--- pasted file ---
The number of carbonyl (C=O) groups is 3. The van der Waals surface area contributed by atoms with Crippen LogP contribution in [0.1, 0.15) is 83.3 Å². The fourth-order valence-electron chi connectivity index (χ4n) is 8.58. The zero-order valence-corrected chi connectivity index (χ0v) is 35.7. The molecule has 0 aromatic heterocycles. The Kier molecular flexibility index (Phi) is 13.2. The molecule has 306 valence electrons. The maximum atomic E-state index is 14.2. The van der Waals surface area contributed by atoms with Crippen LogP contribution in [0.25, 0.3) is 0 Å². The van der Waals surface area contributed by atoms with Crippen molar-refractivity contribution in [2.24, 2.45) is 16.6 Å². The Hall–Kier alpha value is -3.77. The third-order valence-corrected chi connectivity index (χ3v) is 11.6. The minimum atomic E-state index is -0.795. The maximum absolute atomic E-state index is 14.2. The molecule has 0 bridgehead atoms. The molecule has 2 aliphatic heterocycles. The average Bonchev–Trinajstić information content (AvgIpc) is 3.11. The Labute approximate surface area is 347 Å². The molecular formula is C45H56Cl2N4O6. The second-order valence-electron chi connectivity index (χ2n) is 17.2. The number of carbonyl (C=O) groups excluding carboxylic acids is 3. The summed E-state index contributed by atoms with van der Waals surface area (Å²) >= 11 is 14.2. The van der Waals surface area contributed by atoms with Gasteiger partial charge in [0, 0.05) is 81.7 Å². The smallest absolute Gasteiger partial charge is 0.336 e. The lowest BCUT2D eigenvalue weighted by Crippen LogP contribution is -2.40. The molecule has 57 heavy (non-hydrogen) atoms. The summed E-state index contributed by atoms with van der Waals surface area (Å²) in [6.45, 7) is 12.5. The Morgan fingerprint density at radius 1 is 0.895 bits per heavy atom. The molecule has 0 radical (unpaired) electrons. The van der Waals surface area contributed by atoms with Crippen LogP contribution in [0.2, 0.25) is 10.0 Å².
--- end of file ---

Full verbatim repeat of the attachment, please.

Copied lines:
The number of carbonyl (C=O) groups is 3. The van der Waals surface area contributed by atoms with Crippen LogP contribution in [0.1, 0.15) is 83.3 Å². The fourth-order valence-electron chi connectivity index (χ4n) is 8.58. The zero-order valence-corrected chi connectivity index (χ0v) is 35.7. The molecule has 0 aromatic heterocycles. The Kier molecular flexibility index (Phi) is 13.2. The molecule has 306 valence electrons. The maximum atomic E-state index is 14.2. The van der Waals surface area contributed by atoms with Crippen LogP contribution in [0.25, 0.3) is 0 Å². The van der Waals surface area contributed by atoms with Crippen molar-refractivity contribution in [2.24, 2.45) is 16.6 Å². The Hall–Kier alpha value is -3.77. The third-order valence-corrected chi connectivity index (χ3v) is 11.6. The minimum atomic E-state index is -0.795. The maximum absolute atomic E-state index is 14.2. The molecule has 0 bridgehead atoms. The molecule has 2 aliphatic heterocycles. The average Bonchev–Trinajstić information content (AvgIpc) is 3.11. The Labute approximate surface area is 347 Å². The molecular formula is C45H56Cl2N4O6. The second-order valence-electron chi connectivity index (χ2n) is 17.2. The number of carbonyl (C=O) groups excluding carboxylic acids is 3. The summed E-state index contributed by atoms with van der Waals surface area (Å²) >= 11 is 14.2. The van der Waals surface area contributed by atoms with Gasteiger partial charge in [0, 0.05) is 81.7 Å². The smallest absolute Gasteiger partial charge is 0.336 e. The lowest BCUT2D eigenvalue weighted by Crippen LogP contribution is -2.40. The molecule has 57 heavy (non-hydrogen) atoms. The summed E-state index contributed by atoms with van der Waals surface area (Å²) in [6.45, 7) is 12.5. The Morgan fingerprint density at radius 1 is 0.895 bits per heavy atom. The molecule has 0 radical (unpaired) electrons. The van der Waals surface area contributed by atoms with Crippen LogP contribution in [0.2, 0.25) is 10.0 Å².